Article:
Entries linking to inchmeal
late 12c., mēl, "an occasion of taking food, a feast, a supply of food taken at one time for relief of hunger," also (c. 1200) "an appointed time for eating;" from Old English mæl, Anglian mēl, "fixed time, occasion; a meal," from Proto-Germanic *mela- (source also of Old Frisian mel "time;" Middle Dutch mael, Dutch maal "time; meal;" Old Norse mal "measure, time, meal;" German Mal "time," Mahl "meal;" Gothic mel "time, hour"), from PIE *me-lo-, from root *me- (2) "to measure."
Original sense of "time" is preserved in English in piecemeal; compare Middle English poundmele "by pounds at a time; generously." Meals-on-wheels for a social service offering home delivery of food to persons unable to purchase or prepare their own is attested by 1952 (from 1947 as a mobile food delivery service without reference to social services). Meal ticket first attested 1865 in literal sense of "ticket of admission to a dining hall;" figurative sense of "source of income or livelihood" is from 1899.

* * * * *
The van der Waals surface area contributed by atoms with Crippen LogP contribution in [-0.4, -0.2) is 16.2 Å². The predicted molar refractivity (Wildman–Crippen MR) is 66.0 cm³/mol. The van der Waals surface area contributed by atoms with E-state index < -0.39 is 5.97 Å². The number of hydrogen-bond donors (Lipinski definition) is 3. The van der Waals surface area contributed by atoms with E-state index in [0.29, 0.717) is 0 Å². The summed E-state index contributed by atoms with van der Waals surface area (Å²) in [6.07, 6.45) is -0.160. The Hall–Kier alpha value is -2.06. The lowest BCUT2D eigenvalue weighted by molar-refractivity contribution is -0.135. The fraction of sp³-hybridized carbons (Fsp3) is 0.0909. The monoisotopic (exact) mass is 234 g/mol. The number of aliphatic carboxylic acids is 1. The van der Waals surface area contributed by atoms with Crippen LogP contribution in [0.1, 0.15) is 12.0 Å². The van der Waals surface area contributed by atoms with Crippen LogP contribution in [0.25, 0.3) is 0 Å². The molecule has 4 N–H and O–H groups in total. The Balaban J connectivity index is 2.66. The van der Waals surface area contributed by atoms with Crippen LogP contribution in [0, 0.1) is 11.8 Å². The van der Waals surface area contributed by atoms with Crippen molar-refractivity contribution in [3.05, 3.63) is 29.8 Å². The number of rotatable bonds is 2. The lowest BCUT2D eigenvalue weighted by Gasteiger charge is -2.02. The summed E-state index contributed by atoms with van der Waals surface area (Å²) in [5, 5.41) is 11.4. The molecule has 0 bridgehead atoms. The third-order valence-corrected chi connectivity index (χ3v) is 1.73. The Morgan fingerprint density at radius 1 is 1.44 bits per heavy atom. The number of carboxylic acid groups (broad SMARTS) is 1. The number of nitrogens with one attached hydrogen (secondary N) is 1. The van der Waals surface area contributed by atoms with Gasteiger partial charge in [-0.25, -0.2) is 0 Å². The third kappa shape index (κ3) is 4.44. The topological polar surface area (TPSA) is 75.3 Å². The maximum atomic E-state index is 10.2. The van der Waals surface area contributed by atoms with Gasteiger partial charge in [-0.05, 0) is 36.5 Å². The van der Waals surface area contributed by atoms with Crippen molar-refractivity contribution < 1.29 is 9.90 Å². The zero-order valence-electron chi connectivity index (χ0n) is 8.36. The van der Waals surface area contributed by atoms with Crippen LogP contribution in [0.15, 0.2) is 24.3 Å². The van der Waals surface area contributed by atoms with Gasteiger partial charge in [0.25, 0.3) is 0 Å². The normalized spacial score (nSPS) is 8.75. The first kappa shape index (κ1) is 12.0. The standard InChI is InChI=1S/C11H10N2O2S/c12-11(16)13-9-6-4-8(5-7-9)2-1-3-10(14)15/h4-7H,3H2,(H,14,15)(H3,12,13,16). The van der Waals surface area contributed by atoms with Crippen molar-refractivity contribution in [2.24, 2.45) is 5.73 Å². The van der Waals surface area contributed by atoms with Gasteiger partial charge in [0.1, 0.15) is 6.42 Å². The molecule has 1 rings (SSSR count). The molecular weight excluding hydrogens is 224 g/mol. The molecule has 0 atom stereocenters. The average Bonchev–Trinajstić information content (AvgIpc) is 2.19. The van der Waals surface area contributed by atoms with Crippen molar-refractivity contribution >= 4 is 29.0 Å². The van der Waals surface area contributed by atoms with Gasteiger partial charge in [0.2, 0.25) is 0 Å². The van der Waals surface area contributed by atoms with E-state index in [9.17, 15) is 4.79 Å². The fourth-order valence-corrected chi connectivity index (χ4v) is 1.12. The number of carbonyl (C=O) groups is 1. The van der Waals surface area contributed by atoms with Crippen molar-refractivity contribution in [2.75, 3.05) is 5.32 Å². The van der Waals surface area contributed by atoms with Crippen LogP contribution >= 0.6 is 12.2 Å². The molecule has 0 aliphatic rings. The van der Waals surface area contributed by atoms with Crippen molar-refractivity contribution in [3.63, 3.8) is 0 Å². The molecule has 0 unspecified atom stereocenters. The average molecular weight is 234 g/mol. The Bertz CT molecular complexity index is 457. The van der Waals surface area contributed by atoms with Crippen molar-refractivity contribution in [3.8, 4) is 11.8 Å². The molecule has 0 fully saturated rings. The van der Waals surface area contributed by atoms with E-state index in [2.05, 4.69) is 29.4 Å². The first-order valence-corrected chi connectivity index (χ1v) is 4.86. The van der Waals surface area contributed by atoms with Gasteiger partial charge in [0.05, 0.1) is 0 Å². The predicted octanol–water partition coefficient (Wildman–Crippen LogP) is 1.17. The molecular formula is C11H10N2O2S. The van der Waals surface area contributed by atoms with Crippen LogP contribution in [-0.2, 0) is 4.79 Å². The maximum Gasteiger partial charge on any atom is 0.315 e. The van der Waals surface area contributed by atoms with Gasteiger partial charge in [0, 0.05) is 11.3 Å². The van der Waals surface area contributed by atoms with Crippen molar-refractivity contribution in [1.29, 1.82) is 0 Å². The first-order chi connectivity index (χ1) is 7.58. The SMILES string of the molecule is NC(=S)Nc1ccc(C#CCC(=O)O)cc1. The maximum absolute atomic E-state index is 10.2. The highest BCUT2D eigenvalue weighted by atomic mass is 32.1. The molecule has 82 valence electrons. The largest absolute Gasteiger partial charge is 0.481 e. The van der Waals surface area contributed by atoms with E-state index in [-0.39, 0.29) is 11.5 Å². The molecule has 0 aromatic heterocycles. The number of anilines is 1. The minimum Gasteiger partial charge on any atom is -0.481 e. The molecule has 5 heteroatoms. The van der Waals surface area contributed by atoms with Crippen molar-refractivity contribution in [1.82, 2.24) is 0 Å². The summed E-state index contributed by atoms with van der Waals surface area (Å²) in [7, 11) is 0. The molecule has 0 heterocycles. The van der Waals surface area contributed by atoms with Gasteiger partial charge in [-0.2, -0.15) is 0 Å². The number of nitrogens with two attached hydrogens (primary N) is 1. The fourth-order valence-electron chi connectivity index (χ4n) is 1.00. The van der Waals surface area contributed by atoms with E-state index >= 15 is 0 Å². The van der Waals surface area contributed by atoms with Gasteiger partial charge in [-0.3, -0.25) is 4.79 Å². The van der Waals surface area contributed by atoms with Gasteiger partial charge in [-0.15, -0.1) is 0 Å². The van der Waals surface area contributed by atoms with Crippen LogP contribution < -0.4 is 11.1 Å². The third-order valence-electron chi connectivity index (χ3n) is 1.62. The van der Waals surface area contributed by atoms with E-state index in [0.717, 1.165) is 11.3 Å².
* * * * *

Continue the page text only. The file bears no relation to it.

"by pieces, in pieces, piece by piece, bit by bit," c. 1300, pece-mele, from piece (n.1) + Middle English meal "fixed time, period of time, occasion," from Old English mælum "at a time," dative plural of mæl "appointed time, food served" (see meal (n.1)). The second element once was more common, as in Old English styccemælum "bit by bit." Compare gearmælum "year by year," and inchmeal.